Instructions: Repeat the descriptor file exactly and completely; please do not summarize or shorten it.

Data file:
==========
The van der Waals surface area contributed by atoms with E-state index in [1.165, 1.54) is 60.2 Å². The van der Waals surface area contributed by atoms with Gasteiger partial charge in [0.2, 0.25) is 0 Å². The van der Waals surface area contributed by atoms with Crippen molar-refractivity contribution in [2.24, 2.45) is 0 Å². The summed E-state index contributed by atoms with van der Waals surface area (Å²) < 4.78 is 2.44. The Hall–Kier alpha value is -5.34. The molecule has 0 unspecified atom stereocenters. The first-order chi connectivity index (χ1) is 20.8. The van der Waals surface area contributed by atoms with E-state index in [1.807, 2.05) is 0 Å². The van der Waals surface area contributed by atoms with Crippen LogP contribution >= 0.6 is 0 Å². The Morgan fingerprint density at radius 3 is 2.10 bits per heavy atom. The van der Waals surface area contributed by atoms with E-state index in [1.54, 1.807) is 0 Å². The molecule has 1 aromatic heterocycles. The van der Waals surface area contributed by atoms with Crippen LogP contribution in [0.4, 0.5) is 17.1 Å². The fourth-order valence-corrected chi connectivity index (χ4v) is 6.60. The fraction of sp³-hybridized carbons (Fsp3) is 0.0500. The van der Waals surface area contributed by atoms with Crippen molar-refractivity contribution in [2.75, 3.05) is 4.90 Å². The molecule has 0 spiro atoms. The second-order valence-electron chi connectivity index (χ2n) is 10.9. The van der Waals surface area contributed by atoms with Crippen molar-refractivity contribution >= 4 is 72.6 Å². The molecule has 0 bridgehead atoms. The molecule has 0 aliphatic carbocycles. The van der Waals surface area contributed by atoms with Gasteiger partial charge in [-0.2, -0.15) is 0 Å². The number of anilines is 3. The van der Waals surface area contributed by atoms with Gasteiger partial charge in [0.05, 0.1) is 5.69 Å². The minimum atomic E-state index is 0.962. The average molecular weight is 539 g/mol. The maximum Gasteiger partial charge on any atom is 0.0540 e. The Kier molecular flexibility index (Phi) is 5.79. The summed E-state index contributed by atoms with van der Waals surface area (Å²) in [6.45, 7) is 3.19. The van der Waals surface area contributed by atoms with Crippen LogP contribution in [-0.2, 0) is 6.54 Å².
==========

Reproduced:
The van der Waals surface area contributed by atoms with E-state index in [1.165, 1.54) is 60.2 Å². The van der Waals surface area contributed by atoms with Gasteiger partial charge in [0.2, 0.25) is 0 Å². The van der Waals surface area contributed by atoms with Crippen molar-refractivity contribution in [2.24, 2.45) is 0 Å². The summed E-state index contributed by atoms with van der Waals surface area (Å²) < 4.78 is 2.44. The Hall–Kier alpha value is -5.34. The molecule has 0 unspecified atom stereocenters. The first-order chi connectivity index (χ1) is 20.8. The van der Waals surface area contributed by atoms with E-state index in [1.807, 2.05) is 0 Å². The van der Waals surface area contributed by atoms with Crippen LogP contribution >= 0.6 is 0 Å². The Morgan fingerprint density at radius 3 is 2.10 bits per heavy atom. The van der Waals surface area contributed by atoms with E-state index in [1.54, 1.807) is 0 Å². The molecule has 1 aromatic heterocycles. The van der Waals surface area contributed by atoms with Crippen LogP contribution in [0.4, 0.5) is 17.1 Å². The fourth-order valence-corrected chi connectivity index (χ4v) is 6.60. The fraction of sp³-hybridized carbons (Fsp3) is 0.0500. The van der Waals surface area contributed by atoms with Crippen molar-refractivity contribution in [2.75, 3.05) is 4.90 Å². The molecule has 0 spiro atoms. The second-order valence-electron chi connectivity index (χ2n) is 10.9. The van der Waals surface area contributed by atoms with Crippen molar-refractivity contribution >= 4 is 72.6 Å². The molecule has 0 bridgehead atoms. The molecule has 0 aliphatic carbocycles. The van der Waals surface area contributed by atoms with Gasteiger partial charge in [-0.2, -0.15) is 0 Å². The number of anilines is 3. The van der Waals surface area contributed by atoms with Gasteiger partial charge in [0.05, 0.1) is 5.69 Å². The minimum atomic E-state index is 0.962. The average molecular weight is 539 g/mol. The maximum Gasteiger partial charge on any atom is 0.0540 e. The Kier molecular flexibility index (Phi) is 5.79. The summed E-state index contributed by atoms with van der Waals surface area (Å²) in [6.45, 7) is 3.19. The van der Waals surface area contributed by atoms with Crippen LogP contribution in [-0.2, 0) is 6.54 Å².